This blog about my time at Kesho Leo is more than a little overdue. This is partly due to the following reasons:
a) I can write about anything you like but am not very good when it comes to writing about myself
b) I will therefore do almost anything to avoid it and
c) Every time I thought about what I should write about I was overwhelmed with ideas and didn't know where to start, so didn't start!
Anyway to make this a little easier for myself I decided to simplify things and share a little bit about some of my most memorable/favourite moments and experiences volunteering for fws in a David Letterman- style Top Ten sort of format, so here they are (in no particular order though!):
1. Learning to sew: Part of my role at KL was to help out the Kesho Leo Mama's Sewing Group. I'm not sure if they expected me to show up and teach them things but I have to say before this I hadn't sewed anything since about Year 10, and even then I think I broke a needle/got a bobbin all tangled/just made the machine stop working every time I went near it. This became apparent to the Mama's quite quickly and my role became that of oversee-er/ideas person/sometimes cutter. Coming up to KL to help out with the Sewing Group became an enjoyable part of my week as it generally involved a lot of laughter with (and some brilliant singing from) Mama's Gladi & Oliva, who always set to work with enthusiasm whenever I came up with a new idea, like Christmas wreathes made form scrap, bunting, multicoloured aprons and purses and the (dreaded) stuffed animals! I also eventually got over my fear of the machine with the help of Helena, whose calming presence and patience in teaching are incomparable to anyone I've ever met, or think I ever will!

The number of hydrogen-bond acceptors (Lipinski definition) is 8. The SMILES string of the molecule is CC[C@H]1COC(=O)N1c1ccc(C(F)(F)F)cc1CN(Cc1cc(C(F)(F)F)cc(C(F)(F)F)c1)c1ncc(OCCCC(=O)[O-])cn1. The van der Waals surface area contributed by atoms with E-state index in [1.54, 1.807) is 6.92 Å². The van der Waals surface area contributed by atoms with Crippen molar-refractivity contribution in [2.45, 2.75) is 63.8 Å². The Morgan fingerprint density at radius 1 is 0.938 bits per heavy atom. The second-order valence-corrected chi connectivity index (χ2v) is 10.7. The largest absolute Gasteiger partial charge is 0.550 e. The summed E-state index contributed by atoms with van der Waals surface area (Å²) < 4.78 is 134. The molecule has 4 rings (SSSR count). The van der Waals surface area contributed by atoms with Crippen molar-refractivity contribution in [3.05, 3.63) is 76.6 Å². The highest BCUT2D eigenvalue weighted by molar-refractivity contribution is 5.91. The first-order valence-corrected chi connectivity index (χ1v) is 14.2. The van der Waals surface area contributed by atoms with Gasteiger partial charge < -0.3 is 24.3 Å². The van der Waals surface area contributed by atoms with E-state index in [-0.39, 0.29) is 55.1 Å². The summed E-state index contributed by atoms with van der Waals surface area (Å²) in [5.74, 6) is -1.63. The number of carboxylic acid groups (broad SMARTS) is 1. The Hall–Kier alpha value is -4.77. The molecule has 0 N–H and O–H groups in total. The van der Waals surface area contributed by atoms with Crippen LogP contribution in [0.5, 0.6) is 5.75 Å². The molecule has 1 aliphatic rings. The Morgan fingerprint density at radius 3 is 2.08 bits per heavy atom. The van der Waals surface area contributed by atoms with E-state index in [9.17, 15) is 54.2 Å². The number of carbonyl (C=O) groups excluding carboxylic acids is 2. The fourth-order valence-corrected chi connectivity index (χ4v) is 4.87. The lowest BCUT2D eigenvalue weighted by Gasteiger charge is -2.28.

2. Mudi's morning office entry: I don't think anything made me laugh more than seeing Kesho Leo Project Manager Mudi burn into the volunteer village on his dirt bike in a blaze of glory, like some kind of action hero, and then remove his helmet and greet us with a very polite 'Good morning guys'. I also enjoyed his general morning greetings as he entered the office, which usually went something along the lines of 'Good morning guys. Mambo Bwanaaaaa Joshua, Mamboooooo... Mrs Nurse etc etc... Are we all feeling happy, because it's a beautiful day and we're all alive? Fantastic, yeah ok mate, that's cool mate.'
3. Salimu: While there's obviously no picking favourites when it comes to all the brilliant KL kids, there's some sort of infectious happiness that spreads to you whenever Salim is around, and luckily for us Salim seemed to like hanging around, and took to dropping in to say hello at the Volunteer Village on his way home from school every couple of days (often walking, because as his teacher informed a very amused Mama Gladi, he would often 'eat his bus money' ie-spend it on chocolate instead of the bus!). From learning sign language together to watching his eyes light up with delight as he discovered all the different tools and colours available in Microsoft Paint, there was no better or more welcome interruption to an afternoon’s work than a visit from Salim.